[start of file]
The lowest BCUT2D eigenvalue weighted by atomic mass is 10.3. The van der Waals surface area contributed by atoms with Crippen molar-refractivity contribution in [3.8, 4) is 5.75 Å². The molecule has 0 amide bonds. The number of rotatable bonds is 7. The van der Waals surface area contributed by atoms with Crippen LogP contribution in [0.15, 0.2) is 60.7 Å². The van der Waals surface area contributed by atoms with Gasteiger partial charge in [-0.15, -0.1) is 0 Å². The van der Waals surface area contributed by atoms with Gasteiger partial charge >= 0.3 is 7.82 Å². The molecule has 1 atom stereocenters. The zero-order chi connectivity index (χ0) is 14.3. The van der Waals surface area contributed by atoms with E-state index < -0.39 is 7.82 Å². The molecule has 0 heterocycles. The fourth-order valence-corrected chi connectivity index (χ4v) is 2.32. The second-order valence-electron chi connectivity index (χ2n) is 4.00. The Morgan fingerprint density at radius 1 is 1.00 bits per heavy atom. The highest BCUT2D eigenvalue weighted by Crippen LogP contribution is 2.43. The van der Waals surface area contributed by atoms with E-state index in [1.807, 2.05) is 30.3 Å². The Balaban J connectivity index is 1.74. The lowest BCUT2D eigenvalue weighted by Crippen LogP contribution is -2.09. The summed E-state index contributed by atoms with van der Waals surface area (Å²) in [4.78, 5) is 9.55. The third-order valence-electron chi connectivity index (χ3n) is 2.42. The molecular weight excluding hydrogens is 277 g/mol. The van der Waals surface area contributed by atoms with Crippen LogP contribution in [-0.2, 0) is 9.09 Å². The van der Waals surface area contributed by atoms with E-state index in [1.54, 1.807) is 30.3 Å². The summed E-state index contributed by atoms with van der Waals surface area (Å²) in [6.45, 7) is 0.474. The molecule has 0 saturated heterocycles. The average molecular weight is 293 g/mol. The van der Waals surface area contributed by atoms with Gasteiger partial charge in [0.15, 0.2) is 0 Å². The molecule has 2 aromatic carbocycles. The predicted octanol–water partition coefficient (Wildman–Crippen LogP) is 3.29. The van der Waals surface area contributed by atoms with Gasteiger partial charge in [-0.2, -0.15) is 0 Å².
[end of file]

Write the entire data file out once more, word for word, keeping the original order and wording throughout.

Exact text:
The lowest BCUT2D eigenvalue weighted by atomic mass is 10.3. The van der Waals surface area contributed by atoms with Crippen molar-refractivity contribution in [3.8, 4) is 5.75 Å². The molecule has 0 amide bonds. The number of rotatable bonds is 7. The van der Waals surface area contributed by atoms with Crippen LogP contribution in [0.15, 0.2) is 60.7 Å². The van der Waals surface area contributed by atoms with Gasteiger partial charge in [-0.15, -0.1) is 0 Å². The van der Waals surface area contributed by atoms with Gasteiger partial charge >= 0.3 is 7.82 Å². The molecule has 1 atom stereocenters. The zero-order chi connectivity index (χ0) is 14.3. The van der Waals surface area contributed by atoms with E-state index < -0.39 is 7.82 Å². The molecule has 0 heterocycles. The fourth-order valence-corrected chi connectivity index (χ4v) is 2.32. The second-order valence-electron chi connectivity index (χ2n) is 4.00. The Morgan fingerprint density at radius 1 is 1.00 bits per heavy atom. The highest BCUT2D eigenvalue weighted by Crippen LogP contribution is 2.43. The van der Waals surface area contributed by atoms with E-state index in [1.807, 2.05) is 30.3 Å². The Balaban J connectivity index is 1.74. The lowest BCUT2D eigenvalue weighted by Crippen LogP contribution is -2.09. The summed E-state index contributed by atoms with van der Waals surface area (Å²) in [4.78, 5) is 9.55. The third-order valence-electron chi connectivity index (χ3n) is 2.42. The molecular weight excluding hydrogens is 277 g/mol. The van der Waals surface area contributed by atoms with Crippen LogP contribution in [-0.2, 0) is 9.09 Å². The van der Waals surface area contributed by atoms with E-state index in [1.54, 1.807) is 30.3 Å². The summed E-state index contributed by atoms with van der Waals surface area (Å²) in [6.45, 7) is 0.474. The molecule has 0 saturated heterocycles. The average molecular weight is 293 g/mol. The van der Waals surface area contributed by atoms with Gasteiger partial charge in [0.15, 0.2) is 0 Å². The molecule has 2 aromatic carbocycles. The predicted octanol–water partition coefficient (Wildman–Crippen LogP) is 3.29. The van der Waals surface area contributed by atoms with Gasteiger partial charge in [-0.2, -0.15) is 0 Å².